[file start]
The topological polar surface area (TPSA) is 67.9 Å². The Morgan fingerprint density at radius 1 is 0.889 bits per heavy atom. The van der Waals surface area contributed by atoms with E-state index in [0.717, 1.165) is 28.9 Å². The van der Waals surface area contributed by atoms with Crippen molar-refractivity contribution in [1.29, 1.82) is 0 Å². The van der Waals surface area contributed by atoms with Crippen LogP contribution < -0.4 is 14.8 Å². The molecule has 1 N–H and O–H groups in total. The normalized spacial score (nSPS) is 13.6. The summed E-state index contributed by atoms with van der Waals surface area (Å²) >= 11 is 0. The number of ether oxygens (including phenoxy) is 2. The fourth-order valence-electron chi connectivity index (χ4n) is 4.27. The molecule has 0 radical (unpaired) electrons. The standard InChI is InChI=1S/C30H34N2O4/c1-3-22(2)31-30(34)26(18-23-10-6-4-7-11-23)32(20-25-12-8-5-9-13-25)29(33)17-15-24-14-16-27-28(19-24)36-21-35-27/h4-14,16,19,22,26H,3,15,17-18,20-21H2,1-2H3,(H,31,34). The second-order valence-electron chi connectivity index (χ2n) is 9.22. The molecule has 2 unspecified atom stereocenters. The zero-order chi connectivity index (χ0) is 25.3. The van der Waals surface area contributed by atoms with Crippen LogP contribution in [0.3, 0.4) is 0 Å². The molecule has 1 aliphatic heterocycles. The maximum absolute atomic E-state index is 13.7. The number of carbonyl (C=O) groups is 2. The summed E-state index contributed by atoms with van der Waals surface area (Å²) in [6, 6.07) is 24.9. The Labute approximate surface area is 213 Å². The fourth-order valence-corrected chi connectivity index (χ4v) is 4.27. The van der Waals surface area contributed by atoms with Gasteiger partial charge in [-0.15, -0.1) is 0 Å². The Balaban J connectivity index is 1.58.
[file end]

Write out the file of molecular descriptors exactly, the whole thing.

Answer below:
The topological polar surface area (TPSA) is 67.9 Å². The Morgan fingerprint density at radius 1 is 0.889 bits per heavy atom. The van der Waals surface area contributed by atoms with E-state index in [0.717, 1.165) is 28.9 Å². The van der Waals surface area contributed by atoms with Crippen molar-refractivity contribution in [1.29, 1.82) is 0 Å². The van der Waals surface area contributed by atoms with Crippen LogP contribution < -0.4 is 14.8 Å². The molecule has 1 N–H and O–H groups in total. The normalized spacial score (nSPS) is 13.6. The summed E-state index contributed by atoms with van der Waals surface area (Å²) >= 11 is 0. The number of ether oxygens (including phenoxy) is 2. The fourth-order valence-electron chi connectivity index (χ4n) is 4.27. The molecule has 0 radical (unpaired) electrons. The standard InChI is InChI=1S/C30H34N2O4/c1-3-22(2)31-30(34)26(18-23-10-6-4-7-11-23)32(20-25-12-8-5-9-13-25)29(33)17-15-24-14-16-27-28(19-24)36-21-35-27/h4-14,16,19,22,26H,3,15,17-18,20-21H2,1-2H3,(H,31,34). The second-order valence-electron chi connectivity index (χ2n) is 9.22. The molecule has 2 unspecified atom stereocenters. The zero-order chi connectivity index (χ0) is 25.3. The van der Waals surface area contributed by atoms with Crippen LogP contribution in [0.3, 0.4) is 0 Å². The molecule has 1 aliphatic heterocycles. The maximum absolute atomic E-state index is 13.7. The number of carbonyl (C=O) groups is 2. The summed E-state index contributed by atoms with van der Waals surface area (Å²) in [6, 6.07) is 24.9. The Labute approximate surface area is 213 Å². The fourth-order valence-corrected chi connectivity index (χ4v) is 4.27. The van der Waals surface area contributed by atoms with Gasteiger partial charge in [-0.15, -0.1) is 0 Å². The Balaban J connectivity index is 1.58.